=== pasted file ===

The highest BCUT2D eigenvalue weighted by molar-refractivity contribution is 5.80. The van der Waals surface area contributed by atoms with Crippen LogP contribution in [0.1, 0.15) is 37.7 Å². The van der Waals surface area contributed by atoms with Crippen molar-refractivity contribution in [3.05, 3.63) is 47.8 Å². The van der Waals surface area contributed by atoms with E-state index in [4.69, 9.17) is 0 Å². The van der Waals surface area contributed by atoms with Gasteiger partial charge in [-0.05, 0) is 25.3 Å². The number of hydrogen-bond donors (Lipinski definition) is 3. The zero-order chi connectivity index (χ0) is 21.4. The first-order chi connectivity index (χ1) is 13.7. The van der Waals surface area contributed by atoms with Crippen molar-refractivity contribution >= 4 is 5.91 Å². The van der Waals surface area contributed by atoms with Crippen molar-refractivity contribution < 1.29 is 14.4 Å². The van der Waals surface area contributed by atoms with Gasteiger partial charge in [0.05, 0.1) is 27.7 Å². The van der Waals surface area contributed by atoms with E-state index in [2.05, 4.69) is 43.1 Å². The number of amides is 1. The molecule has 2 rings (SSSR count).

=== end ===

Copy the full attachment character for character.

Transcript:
The highest BCUT2D eigenvalue weighted by molar-refractivity contribution is 5.80. The van der Waals surface area contributed by atoms with Crippen LogP contribution in [0.1, 0.15) is 37.7 Å². The van der Waals surface area contributed by atoms with Crippen molar-refractivity contribution in [3.05, 3.63) is 47.8 Å². The van der Waals surface area contributed by atoms with E-state index in [4.69, 9.17) is 0 Å². The van der Waals surface area contributed by atoms with Gasteiger partial charge in [-0.05, 0) is 25.3 Å². The number of hydrogen-bond donors (Lipinski definition) is 3. The zero-order chi connectivity index (χ0) is 21.4. The first-order chi connectivity index (χ1) is 13.7. The van der Waals surface area contributed by atoms with Crippen molar-refractivity contribution >= 4 is 5.91 Å². The van der Waals surface area contributed by atoms with Crippen molar-refractivity contribution < 1.29 is 14.4 Å². The van der Waals surface area contributed by atoms with Gasteiger partial charge in [0.05, 0.1) is 27.7 Å². The van der Waals surface area contributed by atoms with E-state index in [2.05, 4.69) is 43.1 Å². The number of amides is 1. The molecule has 2 rings (SSSR count).